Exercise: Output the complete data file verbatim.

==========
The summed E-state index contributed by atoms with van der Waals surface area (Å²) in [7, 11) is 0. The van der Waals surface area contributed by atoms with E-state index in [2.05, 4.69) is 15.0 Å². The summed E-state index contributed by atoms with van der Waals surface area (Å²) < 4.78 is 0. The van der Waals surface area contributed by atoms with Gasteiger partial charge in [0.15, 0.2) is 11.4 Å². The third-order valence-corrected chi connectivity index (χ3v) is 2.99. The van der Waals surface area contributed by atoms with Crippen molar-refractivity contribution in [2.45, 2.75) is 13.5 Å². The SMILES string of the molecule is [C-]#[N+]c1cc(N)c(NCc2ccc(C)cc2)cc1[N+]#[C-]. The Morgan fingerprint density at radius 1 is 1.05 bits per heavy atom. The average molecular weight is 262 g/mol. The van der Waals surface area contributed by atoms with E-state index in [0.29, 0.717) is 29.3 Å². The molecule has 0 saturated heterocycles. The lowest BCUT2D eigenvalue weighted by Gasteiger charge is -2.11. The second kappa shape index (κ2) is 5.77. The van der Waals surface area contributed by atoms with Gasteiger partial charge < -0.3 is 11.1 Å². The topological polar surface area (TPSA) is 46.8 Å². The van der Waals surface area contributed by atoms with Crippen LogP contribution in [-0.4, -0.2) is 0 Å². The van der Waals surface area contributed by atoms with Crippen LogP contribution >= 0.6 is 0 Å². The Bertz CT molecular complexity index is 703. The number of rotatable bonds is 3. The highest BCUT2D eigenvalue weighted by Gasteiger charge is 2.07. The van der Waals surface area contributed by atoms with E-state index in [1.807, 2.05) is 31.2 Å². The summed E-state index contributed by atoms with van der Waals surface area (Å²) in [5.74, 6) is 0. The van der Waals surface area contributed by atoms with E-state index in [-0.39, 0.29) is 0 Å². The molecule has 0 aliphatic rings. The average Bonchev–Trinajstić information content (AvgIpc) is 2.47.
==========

The summed E-state index contributed by atoms with van der Waals surface area (Å²) in [7, 11) is 0. The van der Waals surface area contributed by atoms with E-state index in [2.05, 4.69) is 15.0 Å². The summed E-state index contributed by atoms with van der Waals surface area (Å²) < 4.78 is 0. The van der Waals surface area contributed by atoms with Gasteiger partial charge in [0.15, 0.2) is 11.4 Å². The third-order valence-corrected chi connectivity index (χ3v) is 2.99. The van der Waals surface area contributed by atoms with Crippen molar-refractivity contribution in [2.45, 2.75) is 13.5 Å². The SMILES string of the molecule is [C-]#[N+]c1cc(N)c(NCc2ccc(C)cc2)cc1[N+]#[C-]. The Morgan fingerprint density at radius 1 is 1.05 bits per heavy atom. The average molecular weight is 262 g/mol. The van der Waals surface area contributed by atoms with E-state index in [0.29, 0.717) is 29.3 Å². The molecule has 0 saturated heterocycles. The lowest BCUT2D eigenvalue weighted by Gasteiger charge is -2.11. The second kappa shape index (κ2) is 5.77. The van der Waals surface area contributed by atoms with Gasteiger partial charge < -0.3 is 11.1 Å². The topological polar surface area (TPSA) is 46.8 Å². The van der Waals surface area contributed by atoms with Crippen LogP contribution in [-0.4, -0.2) is 0 Å². The van der Waals surface area contributed by atoms with Crippen LogP contribution >= 0.6 is 0 Å². The Bertz CT molecular complexity index is 703. The number of rotatable bonds is 3. The highest BCUT2D eigenvalue weighted by Gasteiger charge is 2.07. The van der Waals surface area contributed by atoms with E-state index in [1.807, 2.05) is 31.2 Å². The summed E-state index contributed by atoms with van der Waals surface area (Å²) in [5.74, 6) is 0. The van der Waals surface area contributed by atoms with E-state index in [-0.39, 0.29) is 0 Å². The molecule has 0 aliphatic rings. The average Bonchev–Trinajstić information content (AvgIpc) is 2.47.